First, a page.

In the headlong rush to consolidate its defence industry in the search for efficiency, the USA may just have blinked. Having set itself on a steadfast course towards a winner-takes-all competition for one of the largest combat aircraft programmes in history - the Joint Strike Fighter (JSF) - the US Department of Defense (DoD) has launched a 90-day review of potential alternative acquisition strategies.

The review has been prompted by the realities facing the consolidated and restructured US defence industry. Wall Street, which welcomed the wave of mergers and acquisitions which reshaped the sector almost beyond recognition, has turned against the resulting giants as one by one they have failed to meet their earnings expectations.

Stock prices have plummeted, making it difficult for companies to attract investment. Conceivably, losing the 3,000-aircraft JSF programme could put the loser out of the fighter business. Certainly, it would make it difficult for the loser to keep investing in the talent and technology necessary to be an effective competitor in the next fighter competition - whenever that might happen.

While the DoD insists that continued consolidation and restructuring is an "absolute necessity" if the defence industry is to become more efficient, and its products more affordable, it now acknowledges that the Pentagon is in danger of losing its greatest weapon in containing costs and ensuring innovation - competition.

Without competition the USA will be unable to modernise its armed forces, the DoD argues, because competition reduces costs and increases innovation. Without a competitive defence industry, it says, the Pentagon will lose out on both the affordability and performance of its future weapon systems.

The JSF is at the forefront of the drive for affordable high performance, and a winner-takes-all competition has been seen as the best way to ensure that the two bidders, Boeing and Lockheed Martin, minimise costs while maximising innovation. But what will happen to the loser? What will happen if a single contract award will leave only one contractor remaining in a critical sector like fighter manufacture?

The DoD now says that it must consider ways to maintain the potential for future competition, and that it must consider industrial base issues when shaping acquisition strategies. What does that mean for JSF?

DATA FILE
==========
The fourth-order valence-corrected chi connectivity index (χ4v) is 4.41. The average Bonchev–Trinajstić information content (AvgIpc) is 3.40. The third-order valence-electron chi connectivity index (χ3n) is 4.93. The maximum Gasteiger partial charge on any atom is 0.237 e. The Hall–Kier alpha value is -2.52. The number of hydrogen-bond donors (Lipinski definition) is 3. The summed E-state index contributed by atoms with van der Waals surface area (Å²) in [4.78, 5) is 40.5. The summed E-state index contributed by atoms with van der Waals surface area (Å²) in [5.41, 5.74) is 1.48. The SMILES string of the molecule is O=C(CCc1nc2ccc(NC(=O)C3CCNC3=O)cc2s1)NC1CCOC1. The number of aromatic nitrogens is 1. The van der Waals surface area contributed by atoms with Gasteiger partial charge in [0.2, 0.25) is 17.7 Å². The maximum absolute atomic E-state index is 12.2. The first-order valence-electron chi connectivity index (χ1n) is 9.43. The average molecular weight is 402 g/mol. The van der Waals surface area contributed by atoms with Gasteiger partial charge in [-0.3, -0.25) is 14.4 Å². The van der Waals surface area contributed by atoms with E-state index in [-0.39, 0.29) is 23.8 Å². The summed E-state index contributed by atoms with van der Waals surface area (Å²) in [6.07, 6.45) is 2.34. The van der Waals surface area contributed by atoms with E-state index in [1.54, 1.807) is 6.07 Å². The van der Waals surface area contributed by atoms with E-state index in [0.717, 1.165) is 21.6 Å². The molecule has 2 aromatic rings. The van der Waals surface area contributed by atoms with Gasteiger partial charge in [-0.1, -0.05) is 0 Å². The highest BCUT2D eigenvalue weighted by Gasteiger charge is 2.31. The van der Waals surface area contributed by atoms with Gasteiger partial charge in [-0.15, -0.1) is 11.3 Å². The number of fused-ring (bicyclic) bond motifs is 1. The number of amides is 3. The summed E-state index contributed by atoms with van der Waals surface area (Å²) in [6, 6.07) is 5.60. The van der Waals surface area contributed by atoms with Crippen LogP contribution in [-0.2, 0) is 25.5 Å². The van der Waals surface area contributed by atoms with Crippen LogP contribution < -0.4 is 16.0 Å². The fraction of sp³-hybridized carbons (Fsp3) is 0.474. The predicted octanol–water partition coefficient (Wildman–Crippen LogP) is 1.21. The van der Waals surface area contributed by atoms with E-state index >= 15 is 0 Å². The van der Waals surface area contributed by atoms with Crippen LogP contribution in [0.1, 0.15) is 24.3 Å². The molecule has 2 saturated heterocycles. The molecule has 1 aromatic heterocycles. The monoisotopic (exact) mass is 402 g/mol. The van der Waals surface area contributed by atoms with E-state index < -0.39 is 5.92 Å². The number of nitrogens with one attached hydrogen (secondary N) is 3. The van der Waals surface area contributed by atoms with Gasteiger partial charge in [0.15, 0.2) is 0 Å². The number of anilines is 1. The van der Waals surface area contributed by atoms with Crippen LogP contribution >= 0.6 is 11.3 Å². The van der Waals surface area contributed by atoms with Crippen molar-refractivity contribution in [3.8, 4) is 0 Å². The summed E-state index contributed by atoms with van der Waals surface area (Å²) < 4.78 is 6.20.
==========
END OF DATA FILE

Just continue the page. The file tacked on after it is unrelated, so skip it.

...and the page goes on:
Outlining the DoD's concerns at a conference in Washington DC last week, Pentagon acquisition chief Jacques Gansler cited the example of the DD21 destroyer programme, where the winning design will be produced competitively by two shipyards. If applied to JSF, this would mean picking a winning design, then requiring both Boeing and Lockheed Martin to produce that aircraft competitively.

The price of preserving the health of two US fighter manufacturers could be increased costs, but the penalty could be reduced if the US Government heeds another of the DoD's calls: that export controls be modernised so industry can access the markets and technology of other nations.

Key to the JSF's affordability is its international flavour. Not only is this paving the way for export sales of the winning design well beyond the basic 3,000-aircraft requirement, it is allowing the teams to tap the expertise of industry outside the USA, to reduce cost and increase performance. Examples include the lift system, crucial for the short take-off and vertical landing variant. As well as the UK, which is a full partner, there are eight other countries signed up to the ongoing concept demonstrator phase with the JSF programme office targeting just about every operator of the Lockheed Martin F-16, Boeing F/A-18 Hornet and British Aerospace/Boeing AV-8B Harrier II for participation in later stages of the programme.

If the USA denies potential partners access to JSF technology, and therefore drives potential customers into the hands of foreign manufacturers, then it is possible that no JSF acquisition strategy, however industry-friendly, will allow two US fighter manufacturers to survive for long in the new century.

Source: Flight International